- Irish look to snap three-game losing streak (By KATHLEEN O'BRIEN Assistant Sports Editor)
The men's basketball team comes home to the Joyce Center to face the Vanderbilt Commodores with the goal of ending a three-game losing streak.
- Irish prepare to take on No. 10 Tar Heels in tourney (By KERRY SMITH Sports Writer)
The Irish will have their hands full when they travel to Virginia to take on the Tar Heels of North Carolina Saturday in the first round of the Wachovia's Women Invitational Tournament in women's basketball action.
- ND set to play host to MSU (MATT OLIVA Sports Writer)
The Notre Dame hockey team returns to CCHA play this weekend, twice matching up with Michigan State.
- Irish net spot in NCAA tourney opening round (By MATT OLIVA Sports Writer)
The Notre Dame volleyball team travels back to California this weekend for the opening round of the NCAA tournament.
- Irish look to avenge loss to Broncos in semifinals (By MIKE CONNOLLY Associate Sports Editor)
In the biggest game of the season so far, the Notre Dame women's soccer team faces the Santa Clara Broncos — a team that defeated the Irish 4-2 in the regular season.
- Recruits make first official visit (By TIM CASEY Sports Writer)
Several inches of snow blanketed the ground. Instead of wearing shorts, students were bundled up in winter coats.
- Watch out for strangers? (Erin Piroutek Copy Editor)
I talk to strangers. I know, you're not supposed to — didn't McGruff the Crime Dog drill that into everyone's head in grade school?
- U.S. sanctions deny necessities of life (Susan Gordon For a More Just and Humane World)
A silent but deadly war is being waged against the people of Iraq. Since Aug. 6, 1990, millions of Iraqis have been the innocent victims of economic warfare waged by the U.S. government in the form of economic sanctions. Once dependent on imports for 70 percent of its food and medical supplies, Iraq, a country of 22 million, is now essentially cut off from the rest of the world.
- Approaching the millennium with hope (Gary J. Caruso Capital Comments)
In the year 999, thousands nervously crammed onto the Vatican grounds as the pope celebrated midnight mass on Dec. 31. Many had sold their possessions, believing that the end of the world would come when the year 1000 arrived. To the relief of everyone present, the 10th chronological century passed peacefully into the next millennium. The years following have yet to see the coming of the end of the world.
- Women are not to blame (Letter to the Editor )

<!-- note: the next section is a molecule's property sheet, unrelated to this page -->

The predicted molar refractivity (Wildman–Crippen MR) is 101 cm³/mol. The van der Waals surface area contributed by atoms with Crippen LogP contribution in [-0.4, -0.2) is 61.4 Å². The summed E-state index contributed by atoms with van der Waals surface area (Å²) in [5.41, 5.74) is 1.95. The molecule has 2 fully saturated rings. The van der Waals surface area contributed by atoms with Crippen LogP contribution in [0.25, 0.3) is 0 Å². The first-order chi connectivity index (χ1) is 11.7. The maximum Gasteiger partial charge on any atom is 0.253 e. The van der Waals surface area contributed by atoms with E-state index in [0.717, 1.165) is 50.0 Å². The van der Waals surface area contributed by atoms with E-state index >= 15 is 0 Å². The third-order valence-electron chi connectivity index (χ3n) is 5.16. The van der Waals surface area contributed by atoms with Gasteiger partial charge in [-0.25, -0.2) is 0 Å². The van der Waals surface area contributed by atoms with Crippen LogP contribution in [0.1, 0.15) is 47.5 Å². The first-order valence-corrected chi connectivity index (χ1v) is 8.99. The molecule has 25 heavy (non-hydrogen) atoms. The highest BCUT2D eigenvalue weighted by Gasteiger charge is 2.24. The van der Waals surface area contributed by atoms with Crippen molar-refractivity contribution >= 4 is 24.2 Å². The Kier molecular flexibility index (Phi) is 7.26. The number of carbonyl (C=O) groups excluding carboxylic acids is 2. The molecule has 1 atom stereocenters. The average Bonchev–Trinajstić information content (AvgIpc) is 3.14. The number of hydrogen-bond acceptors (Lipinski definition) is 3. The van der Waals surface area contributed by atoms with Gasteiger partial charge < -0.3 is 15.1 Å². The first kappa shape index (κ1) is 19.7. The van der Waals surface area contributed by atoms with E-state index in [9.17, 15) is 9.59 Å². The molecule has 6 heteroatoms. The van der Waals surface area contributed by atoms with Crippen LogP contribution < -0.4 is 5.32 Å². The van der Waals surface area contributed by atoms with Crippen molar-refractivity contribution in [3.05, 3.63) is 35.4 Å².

This is in response to Gabriel Martinez's column yesterday. I should say up front that I am one of the people Martinez calls "damaged goods."
- The Irish Guard must go (Letter to the Editor )
This in no way represents the official views of the band as a whole, its officers or the directors, but as a member of the band of the Fighting Irish, I am very upset with the way the Irish Guard has conducted itself in public this year, which reflects poorly on all of us band members who march behind them.
- Power outage darkens SMC (Observer Staff Report )
American Electric Power and security officials continue to investigate the cause of an early morning power outage that touched nearly all of Saint Mary's campus.
- AAA takes to the runway Saturday (By MARIBEL MOREY News Writer)
After three consecutive years of incidents of indecent exposure, Asian Allure is taking steps this year to ensure a glitch-free performance. The show, however, will go on.
- Profs: WTO protests have mixed aims (By BRIDGET O'CONNOR News Writer)
Cell phones and gas masks were the weapons of choice in Seattle for protesters at this week's annual World Trade Organization conference.
- Sorin rector leaving for East Africa (By MAUREEN SMITHE Assistnat News Editor)
When Father Steve Newton took the position as Sorin rector 11 years ago, he never anticipated staying long. As for next year, when he leaves the Golden Dome for East Africa, he plans on an extended stay.
- Conference to honor McInerny Notre Dame (ERIN LARUFFA News Writer)
Most people do not have the opportunity to attend conferences held in their honor.
- Hibbs examines `Seinfeld,' other shows about `nothing' (By JOHN HUSTON News Writer)
The sitcom "Seinfeld" uses comedy to camouflage its nihilism, said Thomas Hibbs, professor and chair of philosophy at Boston College, in a lecture Thursday night on "Nihilism in Popular Culture: Seinfeld, The Simpsons and Ally McBeal."